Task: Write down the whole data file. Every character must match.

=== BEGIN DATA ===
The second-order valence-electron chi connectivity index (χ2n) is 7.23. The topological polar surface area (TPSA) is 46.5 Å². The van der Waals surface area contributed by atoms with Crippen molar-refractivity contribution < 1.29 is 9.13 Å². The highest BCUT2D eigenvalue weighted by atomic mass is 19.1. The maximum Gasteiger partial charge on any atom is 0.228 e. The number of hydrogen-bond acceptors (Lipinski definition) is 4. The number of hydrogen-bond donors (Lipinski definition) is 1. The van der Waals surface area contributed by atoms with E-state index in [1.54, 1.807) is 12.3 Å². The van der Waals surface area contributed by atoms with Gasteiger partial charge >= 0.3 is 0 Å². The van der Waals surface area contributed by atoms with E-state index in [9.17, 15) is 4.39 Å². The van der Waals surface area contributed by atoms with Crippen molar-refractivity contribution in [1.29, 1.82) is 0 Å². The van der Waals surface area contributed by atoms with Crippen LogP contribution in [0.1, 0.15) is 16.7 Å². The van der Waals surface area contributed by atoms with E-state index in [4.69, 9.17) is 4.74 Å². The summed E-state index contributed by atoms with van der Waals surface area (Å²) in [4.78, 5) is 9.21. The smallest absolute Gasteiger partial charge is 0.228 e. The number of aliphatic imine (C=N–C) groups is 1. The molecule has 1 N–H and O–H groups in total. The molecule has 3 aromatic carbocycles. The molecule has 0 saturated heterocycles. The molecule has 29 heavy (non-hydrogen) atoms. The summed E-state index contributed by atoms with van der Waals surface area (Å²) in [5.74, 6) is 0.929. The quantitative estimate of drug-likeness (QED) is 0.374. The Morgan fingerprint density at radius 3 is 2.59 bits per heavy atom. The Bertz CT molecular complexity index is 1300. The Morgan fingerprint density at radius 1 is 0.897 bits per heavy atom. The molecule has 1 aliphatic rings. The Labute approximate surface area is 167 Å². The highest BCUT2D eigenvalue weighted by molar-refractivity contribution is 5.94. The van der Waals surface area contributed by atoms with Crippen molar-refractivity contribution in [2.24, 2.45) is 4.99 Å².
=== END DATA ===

The second-order valence-electron chi connectivity index (χ2n) is 7.23. The topological polar surface area (TPSA) is 46.5 Å². The van der Waals surface area contributed by atoms with Crippen molar-refractivity contribution < 1.29 is 9.13 Å². The highest BCUT2D eigenvalue weighted by atomic mass is 19.1. The maximum Gasteiger partial charge on any atom is 0.228 e. The number of hydrogen-bond acceptors (Lipinski definition) is 4. The number of hydrogen-bond donors (Lipinski definition) is 1. The van der Waals surface area contributed by atoms with E-state index in [1.54, 1.807) is 12.3 Å². The van der Waals surface area contributed by atoms with Gasteiger partial charge >= 0.3 is 0 Å². The van der Waals surface area contributed by atoms with E-state index in [9.17, 15) is 4.39 Å². The van der Waals surface area contributed by atoms with Crippen molar-refractivity contribution in [1.29, 1.82) is 0 Å². The van der Waals surface area contributed by atoms with Crippen LogP contribution in [0.1, 0.15) is 16.7 Å². The van der Waals surface area contributed by atoms with E-state index in [4.69, 9.17) is 4.74 Å². The summed E-state index contributed by atoms with van der Waals surface area (Å²) in [4.78, 5) is 9.21. The smallest absolute Gasteiger partial charge is 0.228 e. The number of aliphatic imine (C=N–C) groups is 1. The molecule has 1 N–H and O–H groups in total. The molecule has 3 aromatic carbocycles. The molecule has 0 saturated heterocycles. The molecule has 29 heavy (non-hydrogen) atoms. The summed E-state index contributed by atoms with van der Waals surface area (Å²) in [5.74, 6) is 0.929. The quantitative estimate of drug-likeness (QED) is 0.374. The Morgan fingerprint density at radius 3 is 2.59 bits per heavy atom. The Bertz CT molecular complexity index is 1300. The Morgan fingerprint density at radius 1 is 0.897 bits per heavy atom. The molecule has 1 aliphatic rings. The Labute approximate surface area is 167 Å². The highest BCUT2D eigenvalue weighted by molar-refractivity contribution is 5.94. The van der Waals surface area contributed by atoms with Crippen molar-refractivity contribution in [2.24, 2.45) is 4.99 Å².